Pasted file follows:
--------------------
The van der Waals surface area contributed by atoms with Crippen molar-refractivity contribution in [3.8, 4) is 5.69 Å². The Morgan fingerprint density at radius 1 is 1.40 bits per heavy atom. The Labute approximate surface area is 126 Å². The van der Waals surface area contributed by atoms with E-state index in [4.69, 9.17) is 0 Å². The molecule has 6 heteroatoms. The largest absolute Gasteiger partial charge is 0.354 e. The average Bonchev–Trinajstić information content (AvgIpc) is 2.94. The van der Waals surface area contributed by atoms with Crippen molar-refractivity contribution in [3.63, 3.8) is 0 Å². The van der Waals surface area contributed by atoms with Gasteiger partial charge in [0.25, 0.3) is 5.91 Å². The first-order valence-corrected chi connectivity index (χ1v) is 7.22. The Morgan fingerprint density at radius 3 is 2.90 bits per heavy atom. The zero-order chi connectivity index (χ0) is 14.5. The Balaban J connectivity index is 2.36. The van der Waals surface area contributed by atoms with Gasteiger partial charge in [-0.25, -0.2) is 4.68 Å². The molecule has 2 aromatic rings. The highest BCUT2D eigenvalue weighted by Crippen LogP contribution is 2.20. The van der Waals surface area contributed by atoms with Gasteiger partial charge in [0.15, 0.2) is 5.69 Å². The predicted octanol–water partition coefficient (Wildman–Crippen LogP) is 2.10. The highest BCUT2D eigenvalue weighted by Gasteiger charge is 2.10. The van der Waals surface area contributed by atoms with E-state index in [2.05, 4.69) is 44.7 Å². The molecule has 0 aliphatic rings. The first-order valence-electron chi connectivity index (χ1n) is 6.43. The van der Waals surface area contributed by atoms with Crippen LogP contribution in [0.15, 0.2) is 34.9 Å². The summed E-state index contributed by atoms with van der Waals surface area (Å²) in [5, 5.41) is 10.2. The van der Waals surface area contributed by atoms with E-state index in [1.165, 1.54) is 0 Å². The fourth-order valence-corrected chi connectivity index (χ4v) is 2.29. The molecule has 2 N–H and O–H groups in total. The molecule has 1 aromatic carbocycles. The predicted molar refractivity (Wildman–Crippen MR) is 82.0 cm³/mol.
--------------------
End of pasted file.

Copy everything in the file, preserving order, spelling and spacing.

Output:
The van der Waals surface area contributed by atoms with Crippen molar-refractivity contribution in [3.8, 4) is 5.69 Å². The Morgan fingerprint density at radius 1 is 1.40 bits per heavy atom. The Labute approximate surface area is 126 Å². The van der Waals surface area contributed by atoms with E-state index in [4.69, 9.17) is 0 Å². The molecule has 6 heteroatoms. The largest absolute Gasteiger partial charge is 0.354 e. The average Bonchev–Trinajstić information content (AvgIpc) is 2.94. The van der Waals surface area contributed by atoms with Crippen molar-refractivity contribution in [3.63, 3.8) is 0 Å². The van der Waals surface area contributed by atoms with Gasteiger partial charge in [0.25, 0.3) is 5.91 Å². The first-order valence-corrected chi connectivity index (χ1v) is 7.22. The Morgan fingerprint density at radius 3 is 2.90 bits per heavy atom. The zero-order chi connectivity index (χ0) is 14.5. The Balaban J connectivity index is 2.36. The van der Waals surface area contributed by atoms with Gasteiger partial charge in [-0.25, -0.2) is 4.68 Å². The molecule has 2 aromatic rings. The highest BCUT2D eigenvalue weighted by Crippen LogP contribution is 2.20. The van der Waals surface area contributed by atoms with Gasteiger partial charge in [0.15, 0.2) is 5.69 Å². The predicted octanol–water partition coefficient (Wildman–Crippen LogP) is 2.10. The highest BCUT2D eigenvalue weighted by Gasteiger charge is 2.10. The van der Waals surface area contributed by atoms with E-state index in [2.05, 4.69) is 44.7 Å². The molecule has 0 aliphatic rings. The first-order valence-electron chi connectivity index (χ1n) is 6.43. The van der Waals surface area contributed by atoms with Crippen LogP contribution in [0.15, 0.2) is 34.9 Å². The summed E-state index contributed by atoms with van der Waals surface area (Å²) in [5, 5.41) is 10.2. The van der Waals surface area contributed by atoms with E-state index in [1.165, 1.54) is 0 Å². The fourth-order valence-corrected chi connectivity index (χ4v) is 2.29. The molecule has 2 N–H and O–H groups in total. The molecule has 1 aromatic carbocycles. The predicted molar refractivity (Wildman–Crippen MR) is 82.0 cm³/mol.